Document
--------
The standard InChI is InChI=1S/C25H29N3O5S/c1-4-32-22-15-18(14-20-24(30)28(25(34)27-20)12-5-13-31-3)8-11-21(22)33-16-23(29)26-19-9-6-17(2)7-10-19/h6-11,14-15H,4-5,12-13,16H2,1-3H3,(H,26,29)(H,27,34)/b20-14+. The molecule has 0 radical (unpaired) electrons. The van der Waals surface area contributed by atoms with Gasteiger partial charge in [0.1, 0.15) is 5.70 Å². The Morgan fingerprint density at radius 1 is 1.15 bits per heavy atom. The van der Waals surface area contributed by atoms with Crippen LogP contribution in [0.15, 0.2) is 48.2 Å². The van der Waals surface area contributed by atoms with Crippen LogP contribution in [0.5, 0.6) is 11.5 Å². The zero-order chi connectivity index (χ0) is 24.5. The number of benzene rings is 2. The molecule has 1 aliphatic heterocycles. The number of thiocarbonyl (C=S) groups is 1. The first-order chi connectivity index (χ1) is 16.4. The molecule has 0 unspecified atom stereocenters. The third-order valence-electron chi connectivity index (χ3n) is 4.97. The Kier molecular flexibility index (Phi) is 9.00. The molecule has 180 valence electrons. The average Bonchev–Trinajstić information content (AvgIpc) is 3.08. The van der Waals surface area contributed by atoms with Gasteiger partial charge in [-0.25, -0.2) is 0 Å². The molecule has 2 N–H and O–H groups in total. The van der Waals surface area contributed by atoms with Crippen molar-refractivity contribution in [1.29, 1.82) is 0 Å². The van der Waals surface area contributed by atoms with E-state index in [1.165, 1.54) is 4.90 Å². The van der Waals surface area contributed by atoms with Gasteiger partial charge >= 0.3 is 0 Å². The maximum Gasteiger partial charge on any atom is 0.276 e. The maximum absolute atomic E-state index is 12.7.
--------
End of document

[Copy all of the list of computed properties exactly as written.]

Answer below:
The standard InChI is InChI=1S/C25H29N3O5S/c1-4-32-22-15-18(14-20-24(30)28(25(34)27-20)12-5-13-31-3)8-11-21(22)33-16-23(29)26-19-9-6-17(2)7-10-19/h6-11,14-15H,4-5,12-13,16H2,1-3H3,(H,26,29)(H,27,34)/b20-14+. The molecule has 0 radical (unpaired) electrons. The van der Waals surface area contributed by atoms with Gasteiger partial charge in [0.1, 0.15) is 5.70 Å². The Morgan fingerprint density at radius 1 is 1.15 bits per heavy atom. The van der Waals surface area contributed by atoms with Crippen LogP contribution in [0.15, 0.2) is 48.2 Å². The van der Waals surface area contributed by atoms with Crippen LogP contribution in [0.5, 0.6) is 11.5 Å². The zero-order chi connectivity index (χ0) is 24.5. The number of benzene rings is 2. The molecule has 1 aliphatic heterocycles. The number of thiocarbonyl (C=S) groups is 1. The first-order chi connectivity index (χ1) is 16.4. The molecule has 0 unspecified atom stereocenters. The third-order valence-electron chi connectivity index (χ3n) is 4.97. The Kier molecular flexibility index (Phi) is 9.00. The molecule has 180 valence electrons. The average Bonchev–Trinajstić information content (AvgIpc) is 3.08. The van der Waals surface area contributed by atoms with Gasteiger partial charge in [-0.25, -0.2) is 0 Å². The molecule has 2 N–H and O–H groups in total. The van der Waals surface area contributed by atoms with Crippen molar-refractivity contribution in [1.29, 1.82) is 0 Å². The van der Waals surface area contributed by atoms with E-state index in [1.165, 1.54) is 4.90 Å². The van der Waals surface area contributed by atoms with Gasteiger partial charge >= 0.3 is 0 Å². The maximum Gasteiger partial charge on any atom is 0.276 e. The maximum absolute atomic E-state index is 12.7.